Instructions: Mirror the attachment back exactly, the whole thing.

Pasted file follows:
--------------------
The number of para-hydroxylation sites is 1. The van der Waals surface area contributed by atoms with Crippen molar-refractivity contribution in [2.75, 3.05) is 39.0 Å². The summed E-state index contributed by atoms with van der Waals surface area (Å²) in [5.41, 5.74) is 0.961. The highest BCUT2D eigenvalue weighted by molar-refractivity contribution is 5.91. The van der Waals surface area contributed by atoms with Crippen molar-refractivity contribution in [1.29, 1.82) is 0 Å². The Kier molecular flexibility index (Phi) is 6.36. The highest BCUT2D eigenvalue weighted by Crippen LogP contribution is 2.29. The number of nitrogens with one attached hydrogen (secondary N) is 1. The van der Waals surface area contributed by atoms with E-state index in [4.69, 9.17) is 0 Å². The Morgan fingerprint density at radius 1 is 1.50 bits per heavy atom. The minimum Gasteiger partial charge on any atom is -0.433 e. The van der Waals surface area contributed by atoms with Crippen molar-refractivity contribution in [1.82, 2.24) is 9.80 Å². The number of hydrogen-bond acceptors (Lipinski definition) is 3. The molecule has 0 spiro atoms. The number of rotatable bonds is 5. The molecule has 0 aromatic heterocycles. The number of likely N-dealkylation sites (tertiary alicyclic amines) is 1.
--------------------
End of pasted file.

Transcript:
The number of para-hydroxylation sites is 1. The van der Waals surface area contributed by atoms with Crippen molar-refractivity contribution in [2.75, 3.05) is 39.0 Å². The summed E-state index contributed by atoms with van der Waals surface area (Å²) in [5.41, 5.74) is 0.961. The highest BCUT2D eigenvalue weighted by molar-refractivity contribution is 5.91. The van der Waals surface area contributed by atoms with Crippen molar-refractivity contribution in [1.29, 1.82) is 0 Å². The Kier molecular flexibility index (Phi) is 6.36. The highest BCUT2D eigenvalue weighted by Crippen LogP contribution is 2.29. The number of nitrogens with one attached hydrogen (secondary N) is 1. The van der Waals surface area contributed by atoms with E-state index in [4.69, 9.17) is 0 Å². The Morgan fingerprint density at radius 1 is 1.50 bits per heavy atom. The minimum Gasteiger partial charge on any atom is -0.433 e. The van der Waals surface area contributed by atoms with Crippen molar-refractivity contribution in [1.82, 2.24) is 9.80 Å². The number of hydrogen-bond acceptors (Lipinski definition) is 3. The molecule has 0 spiro atoms. The number of rotatable bonds is 5. The molecule has 0 aromatic heterocycles. The number of likely N-dealkylation sites (tertiary alicyclic amines) is 1.